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Saban Island Council expected to adopt proposal for Joint Audit Chamber


SABA–The proposal for  the Joint Audit Chamber of Bonaire, St. Eustatius and  Saba will be handled by  the Island Council (IC)  in a public session today,  Friday, and it is expected  to be adopted with some reservations from council  members. The proposal was already discussed in Tuesday’s Central Committee  (CC) meeting.

Despite delays of over  one-and-a-half years in its  adoption, the island legislatives of the three islands  are required to do so by the  WolBES. Saba’s objections  are reflected in the proposal and the IC is expected to  request that the BZK minister change the WolBES  article 95 as it believes an  Audit Committee would  better serve the island. IC Registrar Akilah Levenstone read the proposal  regulation within the CC  meeting. During deliberationsWindward Islands People’s  Movement (WIPM) councilman Carl Buncamper  highlighted that Saba’s IC  “gladly welcomes the audit  function as a tool for us to  help regulate.” He recommended that a study be  done first if it is even possible for the audit function  to be done jointly, or even  if there is enough policy to  guide the proper execution  of such tasks.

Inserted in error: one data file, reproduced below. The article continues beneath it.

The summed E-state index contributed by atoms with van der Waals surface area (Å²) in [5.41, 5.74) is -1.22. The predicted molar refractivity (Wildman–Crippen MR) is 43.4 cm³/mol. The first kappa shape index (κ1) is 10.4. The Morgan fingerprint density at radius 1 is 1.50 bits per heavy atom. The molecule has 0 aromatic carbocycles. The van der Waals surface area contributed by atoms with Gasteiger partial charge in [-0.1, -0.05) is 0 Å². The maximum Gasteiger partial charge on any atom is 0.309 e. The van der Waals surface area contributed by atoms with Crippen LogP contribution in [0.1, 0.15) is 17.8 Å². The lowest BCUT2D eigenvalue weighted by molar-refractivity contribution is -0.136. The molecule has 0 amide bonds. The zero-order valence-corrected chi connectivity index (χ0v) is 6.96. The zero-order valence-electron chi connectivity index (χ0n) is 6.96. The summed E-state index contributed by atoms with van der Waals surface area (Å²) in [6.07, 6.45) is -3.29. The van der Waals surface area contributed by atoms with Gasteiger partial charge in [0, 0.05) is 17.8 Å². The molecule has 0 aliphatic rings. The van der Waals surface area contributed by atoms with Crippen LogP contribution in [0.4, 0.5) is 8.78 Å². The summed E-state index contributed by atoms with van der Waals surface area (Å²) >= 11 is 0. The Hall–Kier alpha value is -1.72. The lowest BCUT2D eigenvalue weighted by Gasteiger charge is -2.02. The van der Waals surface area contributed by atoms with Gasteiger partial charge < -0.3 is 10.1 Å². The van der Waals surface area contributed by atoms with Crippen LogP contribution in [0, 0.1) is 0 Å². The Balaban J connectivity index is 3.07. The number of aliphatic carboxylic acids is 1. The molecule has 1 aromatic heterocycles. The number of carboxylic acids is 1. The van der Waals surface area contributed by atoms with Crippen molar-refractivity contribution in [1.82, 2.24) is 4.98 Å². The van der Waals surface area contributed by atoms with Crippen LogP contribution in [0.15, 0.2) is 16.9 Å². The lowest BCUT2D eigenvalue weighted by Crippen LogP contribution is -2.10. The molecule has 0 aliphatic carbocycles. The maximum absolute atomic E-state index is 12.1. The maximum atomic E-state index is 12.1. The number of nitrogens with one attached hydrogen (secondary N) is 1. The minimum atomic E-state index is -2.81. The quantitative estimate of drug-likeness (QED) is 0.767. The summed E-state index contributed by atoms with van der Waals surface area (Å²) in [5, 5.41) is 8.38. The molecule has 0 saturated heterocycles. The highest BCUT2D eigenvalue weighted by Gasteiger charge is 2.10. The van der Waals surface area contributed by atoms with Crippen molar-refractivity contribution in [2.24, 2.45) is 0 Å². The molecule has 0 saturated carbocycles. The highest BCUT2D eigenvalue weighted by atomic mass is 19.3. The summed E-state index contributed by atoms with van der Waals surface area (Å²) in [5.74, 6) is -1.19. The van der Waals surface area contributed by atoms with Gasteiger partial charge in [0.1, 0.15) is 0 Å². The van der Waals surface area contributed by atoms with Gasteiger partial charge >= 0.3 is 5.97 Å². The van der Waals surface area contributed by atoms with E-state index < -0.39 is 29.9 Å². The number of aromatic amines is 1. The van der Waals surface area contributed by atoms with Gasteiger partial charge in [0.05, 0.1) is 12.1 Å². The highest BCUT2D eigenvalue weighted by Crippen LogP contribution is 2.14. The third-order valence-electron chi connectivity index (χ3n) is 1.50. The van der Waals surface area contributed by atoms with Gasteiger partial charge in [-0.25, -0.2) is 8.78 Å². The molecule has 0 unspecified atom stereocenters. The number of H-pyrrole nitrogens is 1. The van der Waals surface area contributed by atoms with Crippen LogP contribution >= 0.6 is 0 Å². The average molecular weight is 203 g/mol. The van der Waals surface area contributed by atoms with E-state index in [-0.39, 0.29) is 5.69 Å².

Buncamper believes that  an island audit committee  should have the equal function to that of a European  Netherlands’ municipality and that it would be a  “more desirable model for  the audit function,” based  on local needs. He also expressed reservations about  the version of the document  now submitted as it appears  it is not the same version as  that voted by Bonaire’s IC,  on which amendments were  made.

The major point of contention is the article concerning  the cost-sharing for the Joint  Audit Chamber to be covered by the three public entities. The Bonaire-favoured  approach has the cost sharing calculation pegged to  the free remittance. If calculated per capita as Saba and  St. Eustatius lobbied for the  same amount of funds would  be provided, but with a larger  share covered by Bonaire.  Buncamper argued that  Saba does not need to respect the interpretation given at this time, noting that  even the BZK expert could  not clarify this aspect. The  per capita calculation would  reduce Saba’s contribution  by about 50 per cent.

Saba Labour Party opposition leader Ishmael Levenston, a veteran Saba politician, quoted his grandmother saying “if the Dutchmen  like fish, give them fish” and  he called on Saba’s politicians to bring “all hands on  deck” and move the agenda  forward, protecting Saba’s  interests. He lamented  the absence of two WIPM  council members, underlining that his presence in the  meeting and his collaboration allows the executive to  move the agenda.   He reminisced about such  cooperation with former  WIPM politician Will Johnson while both travelled to  The Hague. As the most  senior serving councilman  he counselled the executive  to use personal contacts in  their strategy of having Saba’s position heard by the  ministry. He called on the  influence of multi-generational political families on  the island supporting common agendas. WIPM chairman Rolando  Wilson expressed his gratitude for the SLP councilman’s support.


Bron: The Daily Herald, St. Maarten

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